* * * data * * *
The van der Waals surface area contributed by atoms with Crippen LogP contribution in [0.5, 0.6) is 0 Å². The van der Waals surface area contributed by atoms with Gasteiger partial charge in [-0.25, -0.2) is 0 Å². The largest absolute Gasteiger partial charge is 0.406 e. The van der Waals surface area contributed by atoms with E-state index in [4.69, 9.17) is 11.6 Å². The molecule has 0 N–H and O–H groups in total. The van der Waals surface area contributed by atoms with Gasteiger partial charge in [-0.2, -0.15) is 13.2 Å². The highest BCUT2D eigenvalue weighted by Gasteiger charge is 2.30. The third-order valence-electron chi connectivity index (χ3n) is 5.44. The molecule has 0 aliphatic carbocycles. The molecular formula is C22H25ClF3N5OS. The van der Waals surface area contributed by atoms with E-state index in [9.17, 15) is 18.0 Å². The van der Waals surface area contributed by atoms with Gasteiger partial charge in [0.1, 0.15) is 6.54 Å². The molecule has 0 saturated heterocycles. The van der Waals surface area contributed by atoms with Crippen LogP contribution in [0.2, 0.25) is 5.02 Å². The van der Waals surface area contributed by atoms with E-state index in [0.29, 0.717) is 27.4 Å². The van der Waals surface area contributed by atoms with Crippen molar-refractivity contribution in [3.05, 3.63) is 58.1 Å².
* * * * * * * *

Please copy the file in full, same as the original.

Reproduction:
The van der Waals surface area contributed by atoms with Crippen LogP contribution in [0.5, 0.6) is 0 Å². The van der Waals surface area contributed by atoms with Gasteiger partial charge in [-0.25, -0.2) is 0 Å². The largest absolute Gasteiger partial charge is 0.406 e. The van der Waals surface area contributed by atoms with E-state index in [4.69, 9.17) is 11.6 Å². The molecule has 0 N–H and O–H groups in total. The van der Waals surface area contributed by atoms with Gasteiger partial charge in [-0.2, -0.15) is 13.2 Å². The highest BCUT2D eigenvalue weighted by Gasteiger charge is 2.30. The third-order valence-electron chi connectivity index (χ3n) is 5.44. The molecule has 0 aliphatic carbocycles. The molecular formula is C22H25ClF3N5OS. The van der Waals surface area contributed by atoms with E-state index in [9.17, 15) is 18.0 Å². The van der Waals surface area contributed by atoms with Gasteiger partial charge in [0.1, 0.15) is 6.54 Å². The molecule has 0 saturated heterocycles. The van der Waals surface area contributed by atoms with Crippen LogP contribution in [0.2, 0.25) is 5.02 Å². The van der Waals surface area contributed by atoms with E-state index in [0.29, 0.717) is 27.4 Å². The van der Waals surface area contributed by atoms with Crippen molar-refractivity contribution in [3.05, 3.63) is 58.1 Å².